Mora Companion Review
Here we have the Mora Companion which is one of the cheapest knives that Morakniv make (Morakniv is their actual name, although as we all know them as Mora, so that’s what I will call them from now on). The companion is also one of their most popular sellers and, given the competition in this price range, it’s really not hard to see why. It costs around £10 but, like all Mora’s I’ve encountered, it is much better quality than the price suggests.
I will address the elephant in the room. Yes, I know it’s green. Well not green. It’s GREEN! The same sort of neon green that you get in a mint sauce from your local Indian take-away, which makes me hungry when I look at it, but I am a curry fiend. That however is avoidable as there are other colours available to suit your tastes (pun intended).
The sheath is the common shape for the Mora brand and it is functional but needlessly large given its simplicity. The only real problem I have is that one simple change would make this so much better, at least for myself. They need to move the belt loop down on to the body of the sheath and make the handle more accessible by doing so. I know that would make the knife sit higher on your hip but I find that when I go for the blade I’m always grasping at the belt clip at the same time. I did have to shake fairly vigorously but the knife did remove itself from the sheath which is a downside for a survival situation, but for general purposes the sheath retains the blade well enough.
The blade is mirror polished, which is a shame, as I find it makes a knife look cheap. I know this is a cheap knife, but honestly when you hold it, it certainly feels like a good quality piece so a brushed look on it would have been great. It is sharp out of the box and I did remove some hairs but it could do with a little TLC to get it razor-sharp. It has a Scandinavian grind and it appears to have a micro bevel on one side (although it could be the mirror finish playing with my eyes) so it simplifies sharpening a bit, and you could always grind it out as its very small (and possible non-existent).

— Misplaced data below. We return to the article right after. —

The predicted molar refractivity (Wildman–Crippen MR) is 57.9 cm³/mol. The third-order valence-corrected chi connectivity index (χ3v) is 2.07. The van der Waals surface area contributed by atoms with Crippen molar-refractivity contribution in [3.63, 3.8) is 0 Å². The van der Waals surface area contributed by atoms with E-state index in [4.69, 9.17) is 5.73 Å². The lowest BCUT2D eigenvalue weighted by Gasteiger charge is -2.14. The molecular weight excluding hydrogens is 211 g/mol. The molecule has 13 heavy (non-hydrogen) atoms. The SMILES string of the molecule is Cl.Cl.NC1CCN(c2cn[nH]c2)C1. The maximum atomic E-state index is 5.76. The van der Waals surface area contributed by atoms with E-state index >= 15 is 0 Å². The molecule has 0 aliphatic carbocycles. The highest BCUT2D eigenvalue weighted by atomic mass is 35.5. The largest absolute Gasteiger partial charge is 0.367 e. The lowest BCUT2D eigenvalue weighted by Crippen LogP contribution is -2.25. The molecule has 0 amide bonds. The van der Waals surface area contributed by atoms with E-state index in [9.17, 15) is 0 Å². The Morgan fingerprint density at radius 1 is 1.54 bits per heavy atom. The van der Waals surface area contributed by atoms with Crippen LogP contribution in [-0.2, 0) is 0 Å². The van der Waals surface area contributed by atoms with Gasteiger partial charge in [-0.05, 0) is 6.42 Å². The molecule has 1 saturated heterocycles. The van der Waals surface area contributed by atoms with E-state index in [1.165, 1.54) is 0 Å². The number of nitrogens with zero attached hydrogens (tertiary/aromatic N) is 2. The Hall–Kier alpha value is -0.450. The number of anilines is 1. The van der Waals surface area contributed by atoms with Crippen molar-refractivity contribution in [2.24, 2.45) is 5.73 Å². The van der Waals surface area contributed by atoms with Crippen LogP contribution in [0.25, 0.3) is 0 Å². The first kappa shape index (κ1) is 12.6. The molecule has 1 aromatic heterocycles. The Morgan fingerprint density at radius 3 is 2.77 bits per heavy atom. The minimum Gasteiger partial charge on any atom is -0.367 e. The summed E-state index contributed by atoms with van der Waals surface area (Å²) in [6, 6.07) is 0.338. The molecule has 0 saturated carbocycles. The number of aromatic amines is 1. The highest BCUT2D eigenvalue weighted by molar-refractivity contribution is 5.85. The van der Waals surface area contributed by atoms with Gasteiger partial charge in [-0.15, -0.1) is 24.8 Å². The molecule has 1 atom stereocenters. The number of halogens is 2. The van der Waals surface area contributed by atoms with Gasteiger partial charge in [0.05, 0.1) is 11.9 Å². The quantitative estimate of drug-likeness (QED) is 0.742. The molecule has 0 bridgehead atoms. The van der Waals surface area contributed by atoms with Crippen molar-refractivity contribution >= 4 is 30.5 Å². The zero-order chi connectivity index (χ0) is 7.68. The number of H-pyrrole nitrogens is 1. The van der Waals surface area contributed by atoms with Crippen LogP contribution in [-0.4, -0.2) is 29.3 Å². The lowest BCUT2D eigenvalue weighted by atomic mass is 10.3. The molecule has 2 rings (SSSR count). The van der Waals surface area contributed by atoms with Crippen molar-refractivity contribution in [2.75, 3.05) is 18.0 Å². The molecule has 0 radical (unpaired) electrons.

The handle is again the usual Mora shape and its made of the usual thermo-plastic rubber so it sits comfortably in the hand and feels secure. I think this is one of the ways Mora manages to keep its retail costs down. The have found something that works and have stuck with it. The don’t need to redevelop a handle which costs lots of money and they keep a similar blade design across a few of their models so the sheath design basically works for a large variety of their knives. All of this means they don’t have to develop and make new moulds and spend months testing their designs. It just allows you to get some of the benefits of their higher priced blades in a much more affordable package. That’s something I think Mora do very well and it’s something I find most other knife makers avoid. Most companies seem like their cheaper blades were intentionally made worse, so as to encourage you to buy the better and subsequently more expensive models. Mora do not do this. They do make cheaper knives, and they obviously aren’t as good as their better, more expensive knives, but they always feel good and perform well.
So that’s our Mora Companion review. I’ve said it before, I’m not a fan of Mora knives, but I’m never disappointed to use one. For the price you will struggle to find a better all-round knife with this quality and feel. For twice the price I think the only options would be a more expensive Mora’s. Really it’s worth while if you just want a cheap knife for fishing or general outdoor use or you are looking to buy your first knife and want a good place to start. You just cant go wrong with a Mora.
Mora Companion Review
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